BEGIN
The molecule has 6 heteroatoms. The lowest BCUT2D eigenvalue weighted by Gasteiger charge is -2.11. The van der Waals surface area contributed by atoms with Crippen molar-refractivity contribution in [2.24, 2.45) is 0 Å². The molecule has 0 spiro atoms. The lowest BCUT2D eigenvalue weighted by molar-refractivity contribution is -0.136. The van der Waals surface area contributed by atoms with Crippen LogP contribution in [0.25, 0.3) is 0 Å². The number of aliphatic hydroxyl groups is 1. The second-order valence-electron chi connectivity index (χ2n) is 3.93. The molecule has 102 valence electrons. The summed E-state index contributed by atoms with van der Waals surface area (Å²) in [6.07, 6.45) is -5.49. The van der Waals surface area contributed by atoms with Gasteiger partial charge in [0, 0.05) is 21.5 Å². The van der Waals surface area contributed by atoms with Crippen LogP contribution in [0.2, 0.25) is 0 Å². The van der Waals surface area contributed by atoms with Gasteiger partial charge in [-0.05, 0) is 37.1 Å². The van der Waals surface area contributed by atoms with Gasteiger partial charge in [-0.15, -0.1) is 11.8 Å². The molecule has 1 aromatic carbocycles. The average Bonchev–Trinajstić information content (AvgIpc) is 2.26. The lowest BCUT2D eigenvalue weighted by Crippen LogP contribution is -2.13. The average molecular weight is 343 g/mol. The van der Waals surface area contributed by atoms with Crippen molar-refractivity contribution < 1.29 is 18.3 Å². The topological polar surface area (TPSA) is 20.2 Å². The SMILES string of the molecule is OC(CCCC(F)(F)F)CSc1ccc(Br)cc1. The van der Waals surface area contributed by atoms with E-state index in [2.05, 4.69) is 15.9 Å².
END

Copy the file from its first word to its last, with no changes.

The molecule has 6 heteroatoms. The lowest BCUT2D eigenvalue weighted by Gasteiger charge is -2.11. The van der Waals surface area contributed by atoms with Crippen molar-refractivity contribution in [2.24, 2.45) is 0 Å². The molecule has 0 spiro atoms. The lowest BCUT2D eigenvalue weighted by molar-refractivity contribution is -0.136. The van der Waals surface area contributed by atoms with Crippen LogP contribution in [0.25, 0.3) is 0 Å². The number of aliphatic hydroxyl groups is 1. The second-order valence-electron chi connectivity index (χ2n) is 3.93. The molecule has 102 valence electrons. The summed E-state index contributed by atoms with van der Waals surface area (Å²) in [6.07, 6.45) is -5.49. The van der Waals surface area contributed by atoms with Gasteiger partial charge in [0, 0.05) is 21.5 Å². The van der Waals surface area contributed by atoms with Crippen LogP contribution in [0.2, 0.25) is 0 Å². The van der Waals surface area contributed by atoms with Gasteiger partial charge in [-0.05, 0) is 37.1 Å². The van der Waals surface area contributed by atoms with Gasteiger partial charge in [-0.15, -0.1) is 11.8 Å². The molecule has 1 aromatic carbocycles. The average Bonchev–Trinajstić information content (AvgIpc) is 2.26. The lowest BCUT2D eigenvalue weighted by Crippen LogP contribution is -2.13. The average molecular weight is 343 g/mol. The van der Waals surface area contributed by atoms with Crippen molar-refractivity contribution < 1.29 is 18.3 Å². The topological polar surface area (TPSA) is 20.2 Å². The SMILES string of the molecule is OC(CCCC(F)(F)F)CSc1ccc(Br)cc1. The van der Waals surface area contributed by atoms with E-state index in [2.05, 4.69) is 15.9 Å².